Sensory studies arises at the conjuncture (and within) the fields of anthropology • sociology • history • archeology • geography • communications • religion • philosophy • literature • art history • museology • film • mixed media • performance • phenomenology • disability • aesthetics • architecture • urbanism • design

Sensory Studies can also be divided along sensory lines into, for example, visual culture, auditory culture (or sound studies), smell culture, taste culture and the culture of touch, not to mention the sixth sense (however it might be defined)

Hyperaesthetic Culture

Transformations is calling for submissions for Issue 22:
Hyperaesthetic Culture.

We live in a competitive sensory environment. The marketing of
consumer goods continually appeals to taste, touch, vision, hearing,
and smell, compelling other practices to engage our senses in what
David Howes describes as a ‘hyperaesthetic culture’. This environment
is saturated with alluring and intense sense experience that
proliferates as technologies such as ultrasonography, satellites and
computer applications provide access to things previously beyond human
perception. Bodies are cultivated to be aesthetically appealing and
optimally available to the senses for commercial, medical and security

This special issue of Transformations will examine sensory regimes and
the way in which people respond to them. Recent cultural research into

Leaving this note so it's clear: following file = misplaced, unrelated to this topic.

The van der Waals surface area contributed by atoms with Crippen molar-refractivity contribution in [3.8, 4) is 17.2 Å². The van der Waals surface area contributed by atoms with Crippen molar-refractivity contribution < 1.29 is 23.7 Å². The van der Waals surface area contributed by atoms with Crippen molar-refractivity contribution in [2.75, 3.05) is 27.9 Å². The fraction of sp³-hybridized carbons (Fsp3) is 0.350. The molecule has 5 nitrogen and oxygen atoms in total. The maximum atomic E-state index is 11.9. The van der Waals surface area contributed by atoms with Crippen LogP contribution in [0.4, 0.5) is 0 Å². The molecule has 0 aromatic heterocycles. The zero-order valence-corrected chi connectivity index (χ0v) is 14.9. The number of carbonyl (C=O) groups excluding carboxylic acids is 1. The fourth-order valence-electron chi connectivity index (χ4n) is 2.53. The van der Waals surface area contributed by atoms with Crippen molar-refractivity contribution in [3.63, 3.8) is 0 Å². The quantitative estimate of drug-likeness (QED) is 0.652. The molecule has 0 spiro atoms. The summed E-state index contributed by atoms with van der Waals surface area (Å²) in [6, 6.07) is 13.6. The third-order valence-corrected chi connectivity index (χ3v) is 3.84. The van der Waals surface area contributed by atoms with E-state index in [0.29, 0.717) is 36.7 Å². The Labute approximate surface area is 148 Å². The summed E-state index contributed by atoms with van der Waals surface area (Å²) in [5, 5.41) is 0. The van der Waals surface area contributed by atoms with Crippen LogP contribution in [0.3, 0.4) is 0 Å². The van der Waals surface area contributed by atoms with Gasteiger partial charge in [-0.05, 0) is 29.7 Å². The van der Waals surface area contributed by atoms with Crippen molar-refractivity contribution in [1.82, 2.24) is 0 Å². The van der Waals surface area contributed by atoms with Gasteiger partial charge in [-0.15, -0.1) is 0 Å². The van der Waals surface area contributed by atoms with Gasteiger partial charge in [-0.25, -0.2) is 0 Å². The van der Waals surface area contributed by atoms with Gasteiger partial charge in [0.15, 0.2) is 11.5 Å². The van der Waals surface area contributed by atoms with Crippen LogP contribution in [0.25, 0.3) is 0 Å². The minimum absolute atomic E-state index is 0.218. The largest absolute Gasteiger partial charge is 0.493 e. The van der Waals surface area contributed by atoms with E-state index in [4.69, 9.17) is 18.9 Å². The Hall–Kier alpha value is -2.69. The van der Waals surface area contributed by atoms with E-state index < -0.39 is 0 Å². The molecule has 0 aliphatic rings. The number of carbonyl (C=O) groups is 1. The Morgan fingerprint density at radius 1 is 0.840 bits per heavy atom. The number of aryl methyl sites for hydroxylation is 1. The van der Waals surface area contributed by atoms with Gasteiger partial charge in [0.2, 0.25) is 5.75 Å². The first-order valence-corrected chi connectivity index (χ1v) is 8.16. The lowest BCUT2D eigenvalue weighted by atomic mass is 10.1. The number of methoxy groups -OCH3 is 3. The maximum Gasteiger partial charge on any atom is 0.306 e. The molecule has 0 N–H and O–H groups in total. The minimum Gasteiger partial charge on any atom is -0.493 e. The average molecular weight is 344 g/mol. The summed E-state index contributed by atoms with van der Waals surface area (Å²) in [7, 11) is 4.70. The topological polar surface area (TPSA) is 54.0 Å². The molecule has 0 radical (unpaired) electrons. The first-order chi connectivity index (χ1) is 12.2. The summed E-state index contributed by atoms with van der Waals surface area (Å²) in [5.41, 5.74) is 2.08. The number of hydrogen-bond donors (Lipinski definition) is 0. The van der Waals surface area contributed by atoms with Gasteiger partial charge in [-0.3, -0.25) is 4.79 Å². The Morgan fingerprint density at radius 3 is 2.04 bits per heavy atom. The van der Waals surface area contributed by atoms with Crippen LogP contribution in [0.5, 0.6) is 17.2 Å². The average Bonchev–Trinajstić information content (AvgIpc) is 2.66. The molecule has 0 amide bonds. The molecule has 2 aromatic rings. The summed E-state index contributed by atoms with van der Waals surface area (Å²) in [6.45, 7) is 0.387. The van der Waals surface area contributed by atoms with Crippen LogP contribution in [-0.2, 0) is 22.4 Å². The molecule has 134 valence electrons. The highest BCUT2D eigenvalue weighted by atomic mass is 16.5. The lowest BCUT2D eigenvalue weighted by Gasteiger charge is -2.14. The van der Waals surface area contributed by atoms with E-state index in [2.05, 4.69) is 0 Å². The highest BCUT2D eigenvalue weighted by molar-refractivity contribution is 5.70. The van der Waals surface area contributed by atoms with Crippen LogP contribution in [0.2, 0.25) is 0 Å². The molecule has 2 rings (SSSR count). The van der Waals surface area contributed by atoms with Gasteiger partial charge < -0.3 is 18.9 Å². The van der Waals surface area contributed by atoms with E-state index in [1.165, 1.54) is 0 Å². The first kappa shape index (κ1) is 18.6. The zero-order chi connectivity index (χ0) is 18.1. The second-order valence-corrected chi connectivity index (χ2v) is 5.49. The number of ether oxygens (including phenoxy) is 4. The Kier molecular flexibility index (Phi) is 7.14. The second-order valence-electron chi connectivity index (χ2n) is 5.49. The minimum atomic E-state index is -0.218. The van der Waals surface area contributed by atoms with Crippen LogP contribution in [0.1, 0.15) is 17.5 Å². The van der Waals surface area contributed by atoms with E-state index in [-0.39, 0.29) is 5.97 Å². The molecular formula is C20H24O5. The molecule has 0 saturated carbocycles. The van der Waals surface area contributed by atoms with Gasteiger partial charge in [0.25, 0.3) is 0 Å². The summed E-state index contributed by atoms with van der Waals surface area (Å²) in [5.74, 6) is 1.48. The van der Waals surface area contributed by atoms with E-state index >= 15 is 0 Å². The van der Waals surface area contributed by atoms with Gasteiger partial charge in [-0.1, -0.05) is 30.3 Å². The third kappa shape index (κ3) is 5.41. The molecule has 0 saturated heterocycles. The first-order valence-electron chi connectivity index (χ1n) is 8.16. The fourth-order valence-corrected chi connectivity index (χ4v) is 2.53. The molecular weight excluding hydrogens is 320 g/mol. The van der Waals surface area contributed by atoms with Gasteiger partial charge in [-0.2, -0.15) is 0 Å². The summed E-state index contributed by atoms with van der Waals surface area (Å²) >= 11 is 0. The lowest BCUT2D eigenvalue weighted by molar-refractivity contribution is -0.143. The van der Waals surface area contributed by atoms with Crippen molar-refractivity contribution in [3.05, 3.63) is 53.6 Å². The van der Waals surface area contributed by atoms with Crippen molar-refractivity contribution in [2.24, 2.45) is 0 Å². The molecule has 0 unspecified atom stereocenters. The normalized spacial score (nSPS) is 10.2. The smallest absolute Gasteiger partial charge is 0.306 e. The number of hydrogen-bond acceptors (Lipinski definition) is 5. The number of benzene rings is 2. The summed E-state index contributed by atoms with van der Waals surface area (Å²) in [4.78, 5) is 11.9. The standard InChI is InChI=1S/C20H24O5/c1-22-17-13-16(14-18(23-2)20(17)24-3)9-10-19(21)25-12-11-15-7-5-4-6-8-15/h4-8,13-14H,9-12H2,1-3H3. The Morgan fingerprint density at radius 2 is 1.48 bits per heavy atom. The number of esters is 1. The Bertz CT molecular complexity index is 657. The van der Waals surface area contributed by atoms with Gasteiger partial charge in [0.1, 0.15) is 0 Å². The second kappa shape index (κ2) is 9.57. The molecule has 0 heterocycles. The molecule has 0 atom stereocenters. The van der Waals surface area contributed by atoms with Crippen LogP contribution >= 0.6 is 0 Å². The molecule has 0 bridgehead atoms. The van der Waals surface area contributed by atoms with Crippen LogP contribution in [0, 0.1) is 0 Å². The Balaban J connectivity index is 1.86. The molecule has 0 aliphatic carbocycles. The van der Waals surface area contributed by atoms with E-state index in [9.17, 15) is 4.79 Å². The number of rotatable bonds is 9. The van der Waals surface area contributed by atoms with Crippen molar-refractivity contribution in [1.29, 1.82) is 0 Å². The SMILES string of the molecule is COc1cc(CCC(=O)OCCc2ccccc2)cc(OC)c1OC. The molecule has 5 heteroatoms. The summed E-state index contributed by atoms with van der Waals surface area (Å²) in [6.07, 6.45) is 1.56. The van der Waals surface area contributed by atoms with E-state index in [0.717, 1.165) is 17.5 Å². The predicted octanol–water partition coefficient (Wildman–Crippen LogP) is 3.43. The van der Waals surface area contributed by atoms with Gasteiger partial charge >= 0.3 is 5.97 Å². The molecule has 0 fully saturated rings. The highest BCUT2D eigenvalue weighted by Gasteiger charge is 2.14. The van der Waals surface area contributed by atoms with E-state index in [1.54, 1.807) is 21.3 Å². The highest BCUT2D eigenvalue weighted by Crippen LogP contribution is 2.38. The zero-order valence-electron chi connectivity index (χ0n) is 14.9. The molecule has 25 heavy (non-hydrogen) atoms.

the senses shows that the relationships and hierarchies between them
are not static. Varying sensoriums are involved in different
understandings of the self and its relationship to the world. This is
apparent in cultural studies projects that implicitly and explicitly
integrate questions of sensory experience into their investigations.

We invite submissions in the areas of philosophy, critical, cultural
and media studies, and creative arts research. Possible topics include:

–new technologies of the senses, such as haptic technologies
–the effects of sensory regimes on bodies and minds
–sensory appeal and the persistence of technologically ‘outmoded’
goods, such as vinyl records
–relationships between hyperaestheticism and thought
–sensory adaptation and substitution, such as human echolocation
–ways of making bodies and objects available to the senses, such as
body scans
–senses other than the traditional five senses, such as proprioception
–new media arts projects incorporating biometric feedback

Abstracts (500 words): due 7 December 2011 with a view to submit by 7
March 2012.
Abstracts to be forwarded to: Erika Kerruish
For submission guidelines go to: